Once the Army drafted him and got him ready to work as a combat medic, Charles Allen Collins must have looked like a lot of the other 2.5 million troops who served in Vietnam: a lanky young man in a uniform.
But what did he look like up close before he left his hometown of Holly Springs sitting across the dinner table from his family or at a desk in a classroom? Did he have dark hair? Glasses? Did he look handsome in a half-smile and a suit, like the Charles Allen Collins on Page 362 of the 1963 Agromeck, the N.C. State yearbook?
Could that be Charlie, who spent just a year in service before he was killed by small-arms fire during a major battle in November 1965, when he was 23?
Im betting it is, said Jim Reece, of Wilmington, who wants to put the faces of people such as Collins in a place where relatives and the world at large can see, and perhaps remember them. That place would be in an addition to the Vietnam Veterans Memorial in Washington, D.C..
Reece and people working with him are looking for photographs of Collins and other service members with North Carolina connections who died as a result of injuries suffered in the Vietnam War.
There have been more than 1,820 military deaths of people who were from North Carolina, based here or buried in the state. Reece, his brother Tom, and their friend Rosa King in Rowan County have gathered photographs for all but 174.
Nine of the remaining ones are from Wake County, and the Reeces hope someone who knew the men or their families can rummage through old picture collections and come up with a way to help others remember them.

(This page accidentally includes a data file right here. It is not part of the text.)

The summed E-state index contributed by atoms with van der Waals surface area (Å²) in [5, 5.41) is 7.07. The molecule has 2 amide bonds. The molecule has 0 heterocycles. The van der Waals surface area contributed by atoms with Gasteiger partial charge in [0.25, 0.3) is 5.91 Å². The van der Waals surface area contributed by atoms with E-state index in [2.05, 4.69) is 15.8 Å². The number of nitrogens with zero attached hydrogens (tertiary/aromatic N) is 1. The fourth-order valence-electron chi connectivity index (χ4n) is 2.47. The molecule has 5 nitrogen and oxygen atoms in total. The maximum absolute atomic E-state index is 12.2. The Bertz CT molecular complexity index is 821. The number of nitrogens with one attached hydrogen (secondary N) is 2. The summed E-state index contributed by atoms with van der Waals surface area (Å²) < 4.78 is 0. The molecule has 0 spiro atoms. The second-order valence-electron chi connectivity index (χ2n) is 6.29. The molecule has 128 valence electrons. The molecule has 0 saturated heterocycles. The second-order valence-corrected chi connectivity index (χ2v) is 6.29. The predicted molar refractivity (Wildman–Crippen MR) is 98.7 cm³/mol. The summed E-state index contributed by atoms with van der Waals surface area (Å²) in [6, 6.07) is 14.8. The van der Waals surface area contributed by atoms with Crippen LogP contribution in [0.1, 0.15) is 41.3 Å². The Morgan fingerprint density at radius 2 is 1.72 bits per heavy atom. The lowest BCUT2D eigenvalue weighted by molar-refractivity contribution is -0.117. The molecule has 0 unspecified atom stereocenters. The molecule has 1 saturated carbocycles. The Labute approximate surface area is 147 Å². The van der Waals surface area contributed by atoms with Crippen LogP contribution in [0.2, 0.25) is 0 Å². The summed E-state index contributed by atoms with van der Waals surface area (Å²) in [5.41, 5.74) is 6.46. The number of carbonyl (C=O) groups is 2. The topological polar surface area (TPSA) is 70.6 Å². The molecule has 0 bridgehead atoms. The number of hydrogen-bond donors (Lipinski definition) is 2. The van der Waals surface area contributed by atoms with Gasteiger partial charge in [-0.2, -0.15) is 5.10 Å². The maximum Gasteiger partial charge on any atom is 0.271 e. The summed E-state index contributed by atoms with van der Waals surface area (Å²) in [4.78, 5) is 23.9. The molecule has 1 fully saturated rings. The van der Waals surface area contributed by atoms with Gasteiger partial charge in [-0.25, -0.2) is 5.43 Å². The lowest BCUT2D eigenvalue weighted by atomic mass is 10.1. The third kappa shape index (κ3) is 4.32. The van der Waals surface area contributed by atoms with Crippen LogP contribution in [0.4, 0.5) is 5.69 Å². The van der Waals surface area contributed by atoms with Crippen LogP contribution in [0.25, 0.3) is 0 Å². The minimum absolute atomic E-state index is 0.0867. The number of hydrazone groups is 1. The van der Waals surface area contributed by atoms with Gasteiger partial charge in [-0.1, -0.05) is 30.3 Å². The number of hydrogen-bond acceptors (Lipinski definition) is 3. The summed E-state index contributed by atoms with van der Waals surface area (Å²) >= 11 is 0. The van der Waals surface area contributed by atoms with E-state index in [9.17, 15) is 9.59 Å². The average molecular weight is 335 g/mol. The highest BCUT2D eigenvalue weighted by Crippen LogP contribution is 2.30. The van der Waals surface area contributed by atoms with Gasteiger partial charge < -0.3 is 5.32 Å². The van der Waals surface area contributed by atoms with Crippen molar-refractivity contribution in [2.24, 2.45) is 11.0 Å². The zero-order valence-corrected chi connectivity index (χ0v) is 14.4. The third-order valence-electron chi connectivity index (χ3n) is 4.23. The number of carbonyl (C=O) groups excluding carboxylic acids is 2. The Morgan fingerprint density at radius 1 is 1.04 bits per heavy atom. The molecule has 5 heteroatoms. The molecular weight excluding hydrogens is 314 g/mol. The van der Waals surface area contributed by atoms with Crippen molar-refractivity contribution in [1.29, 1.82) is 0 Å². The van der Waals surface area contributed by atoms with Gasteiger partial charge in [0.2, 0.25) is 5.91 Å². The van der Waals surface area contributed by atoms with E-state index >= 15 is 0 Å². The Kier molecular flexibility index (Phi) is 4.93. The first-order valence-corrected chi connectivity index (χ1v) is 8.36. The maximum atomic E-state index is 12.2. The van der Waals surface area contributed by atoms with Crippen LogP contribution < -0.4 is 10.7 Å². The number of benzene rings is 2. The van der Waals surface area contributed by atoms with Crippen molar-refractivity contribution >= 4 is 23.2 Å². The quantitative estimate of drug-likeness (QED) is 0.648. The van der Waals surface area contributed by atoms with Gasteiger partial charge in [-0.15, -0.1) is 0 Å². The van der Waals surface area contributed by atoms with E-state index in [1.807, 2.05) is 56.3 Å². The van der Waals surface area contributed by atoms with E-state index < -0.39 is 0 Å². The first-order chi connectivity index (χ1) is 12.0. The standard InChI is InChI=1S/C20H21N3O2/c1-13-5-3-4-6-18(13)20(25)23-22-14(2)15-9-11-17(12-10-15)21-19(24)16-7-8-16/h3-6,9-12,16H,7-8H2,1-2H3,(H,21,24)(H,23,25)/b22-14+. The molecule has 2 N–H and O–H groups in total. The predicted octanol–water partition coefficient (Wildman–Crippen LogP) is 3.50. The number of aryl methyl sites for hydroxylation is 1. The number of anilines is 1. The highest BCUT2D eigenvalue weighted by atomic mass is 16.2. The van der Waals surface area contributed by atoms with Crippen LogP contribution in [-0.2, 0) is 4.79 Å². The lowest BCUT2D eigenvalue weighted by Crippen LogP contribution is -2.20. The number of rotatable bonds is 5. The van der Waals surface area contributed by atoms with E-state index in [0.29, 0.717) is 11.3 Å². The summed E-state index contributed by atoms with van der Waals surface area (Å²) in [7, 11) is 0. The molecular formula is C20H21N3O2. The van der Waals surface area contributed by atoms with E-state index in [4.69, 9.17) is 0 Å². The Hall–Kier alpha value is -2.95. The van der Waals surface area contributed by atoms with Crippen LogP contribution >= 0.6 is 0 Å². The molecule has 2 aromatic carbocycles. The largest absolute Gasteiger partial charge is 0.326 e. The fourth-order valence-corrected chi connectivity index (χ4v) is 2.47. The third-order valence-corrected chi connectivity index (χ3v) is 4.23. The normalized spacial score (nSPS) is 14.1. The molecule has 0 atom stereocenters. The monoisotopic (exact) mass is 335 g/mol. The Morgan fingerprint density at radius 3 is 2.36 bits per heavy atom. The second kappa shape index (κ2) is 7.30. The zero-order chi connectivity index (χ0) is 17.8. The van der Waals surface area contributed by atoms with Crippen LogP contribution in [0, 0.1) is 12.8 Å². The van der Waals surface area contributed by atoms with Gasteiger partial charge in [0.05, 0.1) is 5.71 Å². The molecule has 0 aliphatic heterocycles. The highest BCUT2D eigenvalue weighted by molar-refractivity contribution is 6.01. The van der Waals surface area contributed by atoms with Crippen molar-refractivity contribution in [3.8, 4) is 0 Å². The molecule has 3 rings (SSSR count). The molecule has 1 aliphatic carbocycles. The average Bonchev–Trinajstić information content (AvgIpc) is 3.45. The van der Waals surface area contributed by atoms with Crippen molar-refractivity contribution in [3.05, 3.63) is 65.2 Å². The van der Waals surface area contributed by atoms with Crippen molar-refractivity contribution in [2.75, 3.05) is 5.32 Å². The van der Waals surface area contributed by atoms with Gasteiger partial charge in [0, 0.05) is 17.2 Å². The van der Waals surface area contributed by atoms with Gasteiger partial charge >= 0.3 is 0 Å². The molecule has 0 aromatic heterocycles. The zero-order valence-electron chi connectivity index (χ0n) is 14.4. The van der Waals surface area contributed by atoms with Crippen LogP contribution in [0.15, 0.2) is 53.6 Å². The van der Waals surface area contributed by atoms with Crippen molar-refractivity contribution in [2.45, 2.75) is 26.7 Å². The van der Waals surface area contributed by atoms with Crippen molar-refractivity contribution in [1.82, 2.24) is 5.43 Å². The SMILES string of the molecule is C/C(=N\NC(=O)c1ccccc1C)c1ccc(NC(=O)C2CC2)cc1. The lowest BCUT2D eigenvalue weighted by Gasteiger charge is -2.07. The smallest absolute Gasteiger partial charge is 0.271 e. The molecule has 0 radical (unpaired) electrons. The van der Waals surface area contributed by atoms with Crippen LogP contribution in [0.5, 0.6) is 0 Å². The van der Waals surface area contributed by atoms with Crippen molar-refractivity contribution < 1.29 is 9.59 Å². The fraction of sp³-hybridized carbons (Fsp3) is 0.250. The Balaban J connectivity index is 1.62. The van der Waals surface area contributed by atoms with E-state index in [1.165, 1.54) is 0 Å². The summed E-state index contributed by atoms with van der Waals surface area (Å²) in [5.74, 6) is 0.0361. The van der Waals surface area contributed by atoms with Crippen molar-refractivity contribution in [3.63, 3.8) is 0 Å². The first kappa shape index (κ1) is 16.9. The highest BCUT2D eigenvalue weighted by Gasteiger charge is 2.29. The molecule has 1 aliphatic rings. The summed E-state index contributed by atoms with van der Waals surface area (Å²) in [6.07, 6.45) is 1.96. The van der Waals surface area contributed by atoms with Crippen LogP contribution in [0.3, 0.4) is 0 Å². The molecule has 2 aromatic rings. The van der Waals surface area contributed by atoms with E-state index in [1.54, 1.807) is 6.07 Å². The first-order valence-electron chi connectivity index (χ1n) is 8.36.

The photos would be posted on websites where people go to read or write about fallen soldiers and do genealogy research. They would also be included in a project at the Vietnam Veterans Memorial in Washington designed to honor every person who died as a result of the war.
The Wall of Faces
The best-known feature of the memorial, the black granite wall engraved with the names of 58,286 dead, is powerful in its simplicity and its mass. It conveys to visitors the sheer loss of American lives from the Vietnam War, and serves as a touchstone for those who lost friends or family in the conflict and want to run their fingers over the names.
But the Vietnam Veterans Memorial Fund, which built the monument, is raising money to add a new feature nearby, an underground structure that would include a two-story projection screen. Each service members photo would be looped on the screen on his or her birthday.
The building also will be a display area for some of the more than 400,000 items that have been left in tribute at the base of The Wall since it opened.
The group is still raising the $100 million for what will be called the Education Center, which it hopes to build in 2015 and open the next year. In the meantime, it has created a website with a searchable database of each service member and is posting the photos for The Wall of Faces as they come in.
We can get military pictures, said Tim Tetz, director of outreach for the Memorial Fund. But we all look alike in those: starry eyes and buzz cuts and like we didnt know what was going to be thrown at us next.